 I recognize that many in our Church see this as a “justice issue.” I strongly believe that the Church has a responsibility to fight injustice protecting the dignity of all human beings, and to reach out and minister to all people including those who find themselves to be homosexual. The Church needs to reassure all people of God’s love for them and His gift of salvation made possible for all who believe in the Lord Jesus Christ, accepting Him as Lord and Savior. While God loves ALL His children, He does not necessarily approve of or bless all of our behavior. For this reason and the reasons listed above, I believe the Church would in fact be doing a great injustice to our homosexual brothers and sisters in Christ, by blessing same sex unions, even when those unions are within the confines of a loving and committed relationship.
 As a member of the Anglican Communion, I believe The Episcopal Church has a responsibility to the other members of the Communion who have clearly stated that such blessings are not appropriate and in fact to authorize them would cause great pain, suffering and damage throughout the wider Communion.
2) While the interpretation of Resolution BO33 of the 75th General Convention seems to be
somewhat debatable, depending on who you talk to, as the Bishop of Albany, I will not
consent to any candidate for Episcopal orders living in a same sex union or anyone
involved in sexual relations outside of marriage between a man and woman, unless some
new consensus on these matters emerges across the Communion. I make this
commitment for the same reasons listed above. I would remind us that in 1991,
the General Convention passed Resolution B020, addressing “human sexuality issues.” It concluded by saying, “these potentially divisive issues”¦ should not be resolved by the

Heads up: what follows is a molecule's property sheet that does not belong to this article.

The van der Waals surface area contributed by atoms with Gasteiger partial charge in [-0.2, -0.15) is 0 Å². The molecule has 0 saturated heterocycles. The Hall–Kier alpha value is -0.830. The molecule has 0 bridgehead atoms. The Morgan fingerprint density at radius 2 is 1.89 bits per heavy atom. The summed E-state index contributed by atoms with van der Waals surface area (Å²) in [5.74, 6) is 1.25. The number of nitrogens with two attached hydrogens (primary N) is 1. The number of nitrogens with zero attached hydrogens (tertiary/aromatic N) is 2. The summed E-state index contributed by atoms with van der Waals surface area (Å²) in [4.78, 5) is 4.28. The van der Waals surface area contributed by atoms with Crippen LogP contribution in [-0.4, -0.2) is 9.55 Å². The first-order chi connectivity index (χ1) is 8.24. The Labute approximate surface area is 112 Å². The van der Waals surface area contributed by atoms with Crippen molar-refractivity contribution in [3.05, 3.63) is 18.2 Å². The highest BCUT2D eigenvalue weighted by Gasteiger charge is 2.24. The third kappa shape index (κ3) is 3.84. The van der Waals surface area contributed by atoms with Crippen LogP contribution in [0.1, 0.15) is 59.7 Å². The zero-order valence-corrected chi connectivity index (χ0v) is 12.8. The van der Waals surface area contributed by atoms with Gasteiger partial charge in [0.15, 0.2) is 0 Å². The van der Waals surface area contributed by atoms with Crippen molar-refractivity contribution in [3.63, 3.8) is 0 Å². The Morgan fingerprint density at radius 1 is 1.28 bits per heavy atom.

Episcopal Church on its own.” Unfortunately, we failed to heed our own warning which
proved to be very prophetic.
3) In regard to lawsuits, I believe every effort should be made by the Church to avoid going
to court over property issues. Once you go to court, everyone loses, the Diocese, the
Parish, the local community and the Church at large. There has to be a more Christian
manor of resolving legal disputes than the one currently being employed by the National
Church in dioceses across the country. I applaud those bishops who have tried to deal
with these issues in a pastoral way.

Finally in reference to the meeting of the Common Cause Partnership in Pittsburgh, as mentioned at the beginning of this letter, I did attend the meeting as an observer. I believe I have a responsibility as your bishop to be as informed as I can be regarding the current situation facing our Church. As I stated at the Diocesan Convention in June, it is my hope and prayer that we never have to decide between the Episcopal Church and the wider Anglican Communion. We are currently a member of both. God willing, we will stay that way. You will recall at the Diocesan Convention, I stated if either The Episcopal Church or the Anglican Communion took any action that would require us to choose between one or the other, I would call for a Special Convention, at which time we would come together as a Diocese to decide how best to respond to whatever confronts us. To date, there is no need for such an action. Again, I pray there never will be.
With that said, as much as I love The Episcopal Church (even with all its current frustrations) and as much as I love the Anglican Communion, I love the Lord Jesus Christ most of all. As your bishop, I will do everything within my power, through the grace of God and the guidance of the Holy Spirit, to remain Christ centered, seeking His will in all that we do, as we move forward living out The Great Commandment and The Great Commission. May we never loose sight of who we are as children of God and the mission entrusted to us by our Lord Himself, to go and make disciples of all nations, baptizing them in the name of the Father and of the Son and of the Holy Spirit, and teaching them to obey everything He has commanded. In so doing, our Lord promised he would never leave us, but would be with us to the end of the age.” God’s peace.

Faithfully Yours in Christ,

(The Rt. Rev. Bill Love is Bishop of Albany

Posted in * Anglican - Episcopal, - Anglican: Primary Source, -- Statements & Letters: Bishops, Episcopal Church (TEC), Sept07 HoB Meeting, TEC Bishops